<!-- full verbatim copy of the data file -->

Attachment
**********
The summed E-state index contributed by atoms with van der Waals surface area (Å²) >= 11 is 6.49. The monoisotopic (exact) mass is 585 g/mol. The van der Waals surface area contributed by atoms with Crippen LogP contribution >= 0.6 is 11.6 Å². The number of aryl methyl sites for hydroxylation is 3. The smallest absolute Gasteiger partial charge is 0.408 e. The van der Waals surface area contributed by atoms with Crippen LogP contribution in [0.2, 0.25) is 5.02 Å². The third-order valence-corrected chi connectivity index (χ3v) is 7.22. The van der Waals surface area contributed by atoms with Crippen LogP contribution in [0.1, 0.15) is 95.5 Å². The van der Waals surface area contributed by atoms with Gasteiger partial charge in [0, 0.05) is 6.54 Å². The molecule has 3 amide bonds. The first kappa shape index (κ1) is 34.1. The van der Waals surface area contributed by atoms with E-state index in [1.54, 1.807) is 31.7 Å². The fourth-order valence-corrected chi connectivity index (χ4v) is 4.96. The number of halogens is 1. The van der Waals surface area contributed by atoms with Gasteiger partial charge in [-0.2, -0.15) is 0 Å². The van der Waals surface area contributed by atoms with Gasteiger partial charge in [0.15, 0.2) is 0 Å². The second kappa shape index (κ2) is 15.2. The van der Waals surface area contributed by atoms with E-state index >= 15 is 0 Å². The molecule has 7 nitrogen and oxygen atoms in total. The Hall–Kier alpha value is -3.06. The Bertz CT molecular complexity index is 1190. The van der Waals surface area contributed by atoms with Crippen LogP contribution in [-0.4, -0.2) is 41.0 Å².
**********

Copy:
The summed E-state index contributed by atoms with van der Waals surface area (Å²) >= 11 is 6.49. The monoisotopic (exact) mass is 585 g/mol. The van der Waals surface area contributed by atoms with Crippen LogP contribution >= 0.6 is 11.6 Å². The number of aryl methyl sites for hydroxylation is 3. The smallest absolute Gasteiger partial charge is 0.408 e. The van der Waals surface area contributed by atoms with Crippen LogP contribution in [0.2, 0.25) is 5.02 Å². The third-order valence-corrected chi connectivity index (χ3v) is 7.22. The van der Waals surface area contributed by atoms with Crippen LogP contribution in [0.1, 0.15) is 95.5 Å². The van der Waals surface area contributed by atoms with Gasteiger partial charge in [0, 0.05) is 6.54 Å². The molecule has 3 amide bonds. The first kappa shape index (κ1) is 34.1. The van der Waals surface area contributed by atoms with E-state index in [1.54, 1.807) is 31.7 Å². The fourth-order valence-corrected chi connectivity index (χ4v) is 4.96. The number of halogens is 1. The van der Waals surface area contributed by atoms with Gasteiger partial charge in [-0.2, -0.15) is 0 Å². The van der Waals surface area contributed by atoms with Gasteiger partial charge in [0.15, 0.2) is 0 Å². The second kappa shape index (κ2) is 15.2. The van der Waals surface area contributed by atoms with E-state index >= 15 is 0 Å². The molecule has 7 nitrogen and oxygen atoms in total. The Hall–Kier alpha value is -3.06. The Bertz CT molecular complexity index is 1190. The van der Waals surface area contributed by atoms with Crippen LogP contribution in [-0.4, -0.2) is 41.0 Å².